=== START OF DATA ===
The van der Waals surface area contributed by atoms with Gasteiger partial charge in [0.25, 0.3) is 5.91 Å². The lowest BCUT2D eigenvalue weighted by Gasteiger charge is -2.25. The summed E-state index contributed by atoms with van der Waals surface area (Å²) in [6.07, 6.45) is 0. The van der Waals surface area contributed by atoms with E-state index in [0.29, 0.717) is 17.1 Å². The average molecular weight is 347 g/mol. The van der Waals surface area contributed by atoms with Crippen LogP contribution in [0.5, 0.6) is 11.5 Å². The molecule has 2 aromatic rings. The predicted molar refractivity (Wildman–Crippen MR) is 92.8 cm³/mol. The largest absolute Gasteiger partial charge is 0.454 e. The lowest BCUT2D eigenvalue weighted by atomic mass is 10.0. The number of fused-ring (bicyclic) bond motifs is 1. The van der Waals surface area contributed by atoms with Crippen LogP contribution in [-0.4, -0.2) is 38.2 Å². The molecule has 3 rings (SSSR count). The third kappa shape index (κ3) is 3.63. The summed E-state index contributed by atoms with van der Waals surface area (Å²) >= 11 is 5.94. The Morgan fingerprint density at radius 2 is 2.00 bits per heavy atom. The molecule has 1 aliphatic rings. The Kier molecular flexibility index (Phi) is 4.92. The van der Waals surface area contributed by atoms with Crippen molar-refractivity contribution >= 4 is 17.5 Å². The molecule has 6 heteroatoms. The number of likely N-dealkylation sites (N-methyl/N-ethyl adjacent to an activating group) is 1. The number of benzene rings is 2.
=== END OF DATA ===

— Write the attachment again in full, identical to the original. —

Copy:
The van der Waals surface area contributed by atoms with Gasteiger partial charge in [0.25, 0.3) is 5.91 Å². The lowest BCUT2D eigenvalue weighted by Gasteiger charge is -2.25. The summed E-state index contributed by atoms with van der Waals surface area (Å²) in [6.07, 6.45) is 0. The van der Waals surface area contributed by atoms with E-state index in [0.29, 0.717) is 17.1 Å². The average molecular weight is 347 g/mol. The van der Waals surface area contributed by atoms with Crippen LogP contribution in [0.5, 0.6) is 11.5 Å². The molecule has 2 aromatic rings. The predicted molar refractivity (Wildman–Crippen MR) is 92.8 cm³/mol. The largest absolute Gasteiger partial charge is 0.454 e. The lowest BCUT2D eigenvalue weighted by atomic mass is 10.0. The number of fused-ring (bicyclic) bond motifs is 1. The van der Waals surface area contributed by atoms with Crippen LogP contribution in [-0.4, -0.2) is 38.2 Å². The molecule has 3 rings (SSSR count). The third kappa shape index (κ3) is 3.63. The summed E-state index contributed by atoms with van der Waals surface area (Å²) >= 11 is 5.94. The Morgan fingerprint density at radius 2 is 2.00 bits per heavy atom. The molecule has 1 aliphatic rings. The Kier molecular flexibility index (Phi) is 4.92. The van der Waals surface area contributed by atoms with Crippen molar-refractivity contribution >= 4 is 17.5 Å². The molecule has 6 heteroatoms. The number of likely N-dealkylation sites (N-methyl/N-ethyl adjacent to an activating group) is 1. The number of benzene rings is 2.